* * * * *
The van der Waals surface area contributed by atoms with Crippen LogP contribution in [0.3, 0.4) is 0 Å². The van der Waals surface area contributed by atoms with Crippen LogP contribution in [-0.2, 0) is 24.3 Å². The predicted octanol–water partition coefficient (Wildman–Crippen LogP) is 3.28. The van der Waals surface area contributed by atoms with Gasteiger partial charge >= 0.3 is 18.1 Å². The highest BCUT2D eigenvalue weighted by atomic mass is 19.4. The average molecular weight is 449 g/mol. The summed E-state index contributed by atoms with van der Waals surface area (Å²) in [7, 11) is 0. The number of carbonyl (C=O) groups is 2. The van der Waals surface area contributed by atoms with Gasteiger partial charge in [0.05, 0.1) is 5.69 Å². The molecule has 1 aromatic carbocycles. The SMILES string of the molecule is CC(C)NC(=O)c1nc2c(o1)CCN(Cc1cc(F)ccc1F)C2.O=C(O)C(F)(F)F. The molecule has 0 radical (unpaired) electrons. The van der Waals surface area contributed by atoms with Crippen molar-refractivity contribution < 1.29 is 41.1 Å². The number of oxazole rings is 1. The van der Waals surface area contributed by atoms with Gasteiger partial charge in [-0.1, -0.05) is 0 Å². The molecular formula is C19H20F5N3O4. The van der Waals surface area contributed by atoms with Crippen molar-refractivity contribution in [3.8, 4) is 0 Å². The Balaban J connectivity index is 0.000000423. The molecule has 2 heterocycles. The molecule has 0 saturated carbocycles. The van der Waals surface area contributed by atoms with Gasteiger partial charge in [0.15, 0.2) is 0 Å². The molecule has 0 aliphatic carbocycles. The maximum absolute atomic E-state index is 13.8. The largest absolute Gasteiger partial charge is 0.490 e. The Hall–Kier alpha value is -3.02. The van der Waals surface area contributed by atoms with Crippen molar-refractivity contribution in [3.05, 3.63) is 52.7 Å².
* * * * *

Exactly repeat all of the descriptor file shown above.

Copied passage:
The van der Waals surface area contributed by atoms with Crippen LogP contribution in [0.3, 0.4) is 0 Å². The van der Waals surface area contributed by atoms with Crippen LogP contribution in [-0.2, 0) is 24.3 Å². The predicted octanol–water partition coefficient (Wildman–Crippen LogP) is 3.28. The van der Waals surface area contributed by atoms with Gasteiger partial charge >= 0.3 is 18.1 Å². The highest BCUT2D eigenvalue weighted by atomic mass is 19.4. The average molecular weight is 449 g/mol. The summed E-state index contributed by atoms with van der Waals surface area (Å²) in [7, 11) is 0. The number of carbonyl (C=O) groups is 2. The van der Waals surface area contributed by atoms with Gasteiger partial charge in [0.05, 0.1) is 5.69 Å². The molecule has 1 aromatic carbocycles. The SMILES string of the molecule is CC(C)NC(=O)c1nc2c(o1)CCN(Cc1cc(F)ccc1F)C2.O=C(O)C(F)(F)F. The molecule has 0 radical (unpaired) electrons. The van der Waals surface area contributed by atoms with Crippen molar-refractivity contribution < 1.29 is 41.1 Å². The number of oxazole rings is 1. The van der Waals surface area contributed by atoms with Gasteiger partial charge in [-0.1, -0.05) is 0 Å². The molecular formula is C19H20F5N3O4. The van der Waals surface area contributed by atoms with Crippen molar-refractivity contribution in [3.8, 4) is 0 Å². The Balaban J connectivity index is 0.000000423. The molecule has 2 heterocycles. The molecule has 0 saturated carbocycles. The van der Waals surface area contributed by atoms with Gasteiger partial charge in [0.15, 0.2) is 0 Å². The molecule has 0 aliphatic carbocycles. The maximum absolute atomic E-state index is 13.8. The largest absolute Gasteiger partial charge is 0.490 e. The Hall–Kier alpha value is -3.02. The van der Waals surface area contributed by atoms with Crippen molar-refractivity contribution in [3.05, 3.63) is 52.7 Å².